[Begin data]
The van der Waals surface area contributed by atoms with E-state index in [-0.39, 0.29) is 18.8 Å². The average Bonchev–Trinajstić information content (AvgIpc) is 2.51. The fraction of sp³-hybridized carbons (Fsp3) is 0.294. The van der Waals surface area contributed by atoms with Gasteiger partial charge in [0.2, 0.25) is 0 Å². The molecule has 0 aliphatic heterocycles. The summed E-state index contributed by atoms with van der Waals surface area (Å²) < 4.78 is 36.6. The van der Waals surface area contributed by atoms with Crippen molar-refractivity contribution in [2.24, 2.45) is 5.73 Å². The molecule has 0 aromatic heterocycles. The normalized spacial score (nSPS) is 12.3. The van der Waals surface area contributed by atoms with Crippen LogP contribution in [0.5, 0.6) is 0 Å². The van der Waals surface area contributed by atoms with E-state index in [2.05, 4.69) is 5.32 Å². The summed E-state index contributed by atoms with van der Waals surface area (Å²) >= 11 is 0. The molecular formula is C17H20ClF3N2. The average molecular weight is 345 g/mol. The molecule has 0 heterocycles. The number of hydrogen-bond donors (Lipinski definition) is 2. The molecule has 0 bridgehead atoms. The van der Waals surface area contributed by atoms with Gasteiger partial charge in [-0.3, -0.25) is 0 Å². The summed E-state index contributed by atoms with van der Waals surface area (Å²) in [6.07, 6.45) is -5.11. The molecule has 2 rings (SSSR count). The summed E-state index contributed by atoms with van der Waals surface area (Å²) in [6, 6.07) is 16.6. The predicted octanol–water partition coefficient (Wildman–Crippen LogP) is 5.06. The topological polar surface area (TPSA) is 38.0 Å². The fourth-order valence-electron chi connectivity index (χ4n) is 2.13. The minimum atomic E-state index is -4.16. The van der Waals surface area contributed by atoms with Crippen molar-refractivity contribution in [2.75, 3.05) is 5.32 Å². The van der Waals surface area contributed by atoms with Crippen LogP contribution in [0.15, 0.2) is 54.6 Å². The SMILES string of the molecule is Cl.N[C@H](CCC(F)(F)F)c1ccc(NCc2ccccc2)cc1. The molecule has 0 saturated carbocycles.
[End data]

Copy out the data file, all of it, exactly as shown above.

The van der Waals surface area contributed by atoms with E-state index in [-0.39, 0.29) is 18.8 Å². The average Bonchev–Trinajstić information content (AvgIpc) is 2.51. The fraction of sp³-hybridized carbons (Fsp3) is 0.294. The van der Waals surface area contributed by atoms with Gasteiger partial charge in [0.2, 0.25) is 0 Å². The molecule has 0 aliphatic heterocycles. The summed E-state index contributed by atoms with van der Waals surface area (Å²) < 4.78 is 36.6. The van der Waals surface area contributed by atoms with Crippen molar-refractivity contribution in [2.24, 2.45) is 5.73 Å². The molecule has 0 aromatic heterocycles. The normalized spacial score (nSPS) is 12.3. The van der Waals surface area contributed by atoms with Crippen LogP contribution in [0.5, 0.6) is 0 Å². The van der Waals surface area contributed by atoms with E-state index in [2.05, 4.69) is 5.32 Å². The summed E-state index contributed by atoms with van der Waals surface area (Å²) >= 11 is 0. The molecular formula is C17H20ClF3N2. The average molecular weight is 345 g/mol. The molecule has 0 heterocycles. The number of hydrogen-bond donors (Lipinski definition) is 2. The molecule has 0 bridgehead atoms. The van der Waals surface area contributed by atoms with Gasteiger partial charge in [-0.3, -0.25) is 0 Å². The summed E-state index contributed by atoms with van der Waals surface area (Å²) in [6.07, 6.45) is -5.11. The molecule has 2 rings (SSSR count). The summed E-state index contributed by atoms with van der Waals surface area (Å²) in [6, 6.07) is 16.6. The predicted octanol–water partition coefficient (Wildman–Crippen LogP) is 5.06. The topological polar surface area (TPSA) is 38.0 Å². The fourth-order valence-electron chi connectivity index (χ4n) is 2.13. The minimum atomic E-state index is -4.16. The van der Waals surface area contributed by atoms with Crippen molar-refractivity contribution in [2.75, 3.05) is 5.32 Å². The van der Waals surface area contributed by atoms with Crippen LogP contribution in [0.15, 0.2) is 54.6 Å². The SMILES string of the molecule is Cl.N[C@H](CCC(F)(F)F)c1ccc(NCc2ccccc2)cc1. The molecule has 0 saturated carbocycles.